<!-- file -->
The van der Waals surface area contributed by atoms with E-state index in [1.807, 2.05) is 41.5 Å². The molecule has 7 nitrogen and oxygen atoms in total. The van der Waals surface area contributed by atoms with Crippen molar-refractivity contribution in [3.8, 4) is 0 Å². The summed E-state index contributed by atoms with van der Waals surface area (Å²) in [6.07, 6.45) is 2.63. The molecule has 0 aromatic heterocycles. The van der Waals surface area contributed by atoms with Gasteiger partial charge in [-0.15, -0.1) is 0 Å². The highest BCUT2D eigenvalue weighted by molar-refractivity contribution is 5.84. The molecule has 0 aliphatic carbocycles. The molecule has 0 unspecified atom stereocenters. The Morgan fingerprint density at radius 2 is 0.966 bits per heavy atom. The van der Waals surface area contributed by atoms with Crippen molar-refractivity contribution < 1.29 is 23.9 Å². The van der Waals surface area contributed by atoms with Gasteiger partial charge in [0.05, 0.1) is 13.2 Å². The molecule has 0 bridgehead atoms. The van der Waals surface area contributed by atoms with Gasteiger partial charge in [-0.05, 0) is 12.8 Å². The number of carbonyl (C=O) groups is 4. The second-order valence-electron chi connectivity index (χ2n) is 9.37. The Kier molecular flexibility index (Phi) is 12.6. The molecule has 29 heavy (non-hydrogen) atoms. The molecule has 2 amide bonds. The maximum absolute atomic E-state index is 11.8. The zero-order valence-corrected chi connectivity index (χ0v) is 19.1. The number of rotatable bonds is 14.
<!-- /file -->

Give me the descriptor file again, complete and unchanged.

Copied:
The van der Waals surface area contributed by atoms with E-state index in [1.807, 2.05) is 41.5 Å². The molecule has 7 nitrogen and oxygen atoms in total. The van der Waals surface area contributed by atoms with Crippen molar-refractivity contribution in [3.8, 4) is 0 Å². The summed E-state index contributed by atoms with van der Waals surface area (Å²) in [6.07, 6.45) is 2.63. The molecule has 0 aromatic heterocycles. The van der Waals surface area contributed by atoms with Gasteiger partial charge in [-0.15, -0.1) is 0 Å². The highest BCUT2D eigenvalue weighted by molar-refractivity contribution is 5.84. The molecule has 0 aliphatic carbocycles. The molecule has 0 unspecified atom stereocenters. The Morgan fingerprint density at radius 2 is 0.966 bits per heavy atom. The van der Waals surface area contributed by atoms with Crippen molar-refractivity contribution < 1.29 is 23.9 Å². The van der Waals surface area contributed by atoms with Gasteiger partial charge in [0.05, 0.1) is 13.2 Å². The molecule has 0 bridgehead atoms. The van der Waals surface area contributed by atoms with Gasteiger partial charge in [-0.05, 0) is 12.8 Å². The number of carbonyl (C=O) groups is 4. The second-order valence-electron chi connectivity index (χ2n) is 9.37. The Kier molecular flexibility index (Phi) is 12.6. The molecule has 29 heavy (non-hydrogen) atoms. The molecule has 2 amide bonds. The maximum absolute atomic E-state index is 11.8. The zero-order valence-corrected chi connectivity index (χ0v) is 19.1. The number of rotatable bonds is 14.